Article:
Renal vascular disease affects the blood flow into and out of the kidneys. It may cause kidney damage, kidney failure, and high blood pressure.
Vascular conditions include:
Renin is a strong hormone that raises blood pressure. Decreased blood flow to the kidney(s) from renal vascular disease may cause too much renin to be made. This can lead to high blood pressure.
The cause of renal vascular disease will depend on the specific condition involved. The main causes are:
Risk factors for renal vascular disease include:
Symptoms of renal vascular disease vary depending on the type of disease and degree of involvement present.
Type of renal vascular disease
Renal artery stenosis
Renal artery thrombosis
A gradual or incomplete clot may not cause symptoms and go undetected
Renal artery aneurysm
Atheroembolic renal disease
Renal vein thrombosis
The symptoms of renal vascular disease may look like other medical conditions or problems. Always consult your health care provider for a diagnosis.
Your doctor will review your medical history and do a physical exam. Other tests may include:
Your health care provider will figure out the best treatment based on:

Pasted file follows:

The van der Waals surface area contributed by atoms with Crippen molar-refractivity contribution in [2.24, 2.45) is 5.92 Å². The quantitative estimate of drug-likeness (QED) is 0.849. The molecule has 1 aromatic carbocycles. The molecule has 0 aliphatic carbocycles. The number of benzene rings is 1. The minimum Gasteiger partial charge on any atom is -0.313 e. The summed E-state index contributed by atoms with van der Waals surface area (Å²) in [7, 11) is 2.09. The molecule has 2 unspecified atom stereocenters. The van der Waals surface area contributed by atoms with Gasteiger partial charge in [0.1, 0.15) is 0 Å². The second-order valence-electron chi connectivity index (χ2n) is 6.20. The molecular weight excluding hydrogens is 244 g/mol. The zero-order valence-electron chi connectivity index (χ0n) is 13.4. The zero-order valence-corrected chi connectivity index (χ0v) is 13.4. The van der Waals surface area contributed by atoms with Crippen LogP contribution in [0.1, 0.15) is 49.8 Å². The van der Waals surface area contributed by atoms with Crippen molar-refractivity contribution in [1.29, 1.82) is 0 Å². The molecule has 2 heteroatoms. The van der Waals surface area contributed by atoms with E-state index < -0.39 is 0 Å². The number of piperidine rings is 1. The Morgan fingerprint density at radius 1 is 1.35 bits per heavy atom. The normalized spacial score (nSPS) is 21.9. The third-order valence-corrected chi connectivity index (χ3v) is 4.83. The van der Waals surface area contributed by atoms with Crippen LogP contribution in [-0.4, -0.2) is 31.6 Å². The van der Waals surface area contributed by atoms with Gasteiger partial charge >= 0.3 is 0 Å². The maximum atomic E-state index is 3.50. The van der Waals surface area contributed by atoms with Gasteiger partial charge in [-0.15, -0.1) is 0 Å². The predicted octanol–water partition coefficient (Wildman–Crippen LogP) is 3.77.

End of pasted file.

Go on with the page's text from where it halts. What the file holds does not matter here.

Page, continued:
Treatment will also vary depending on the type of renal vascular disease that is present.
In acute cases, thrombolytic (clot-busting) medication may be infused into the renal artery for several hours to several days to break up the clot.
Surgery to remove the clot or bypass the artery may be done in some situations.
Treatment of a renal artery aneurysm depends on symptoms and the size and location of the aneurysm. Some smaller aneurysms may not be treated, but may be watched for growth or problems.
Surgery may be used to treat larger, tearing, or growing aneurysms. It may also be used for aneurysms causing lack of blood flow to the kidney and high blood pressure, and aneurysms causing symptoms.
Because of the increased risk for rupture (bursting), a renal artery aneurysm in a pregnant woman or a woman of childbearing age will generally be treated with surgery.
Treatment may include medications to lower cholesterol, blood pressure, and treat other related conditions, such as diabetes.
Diet and exercise are urged to lower blood pressure. Avoid foods high in fats and salt.
Surgical treatment may include:
Renal vein thrombosis is generally treated with an anticoagulant, which keeps the blood from clotting. They may be given intravenously (IV) for several days, then given by mouth for a few weeks or more.
In time, renal vascular disease can lead to kidney failure, which may call for dialysis or a kidney transplant. Other complications include: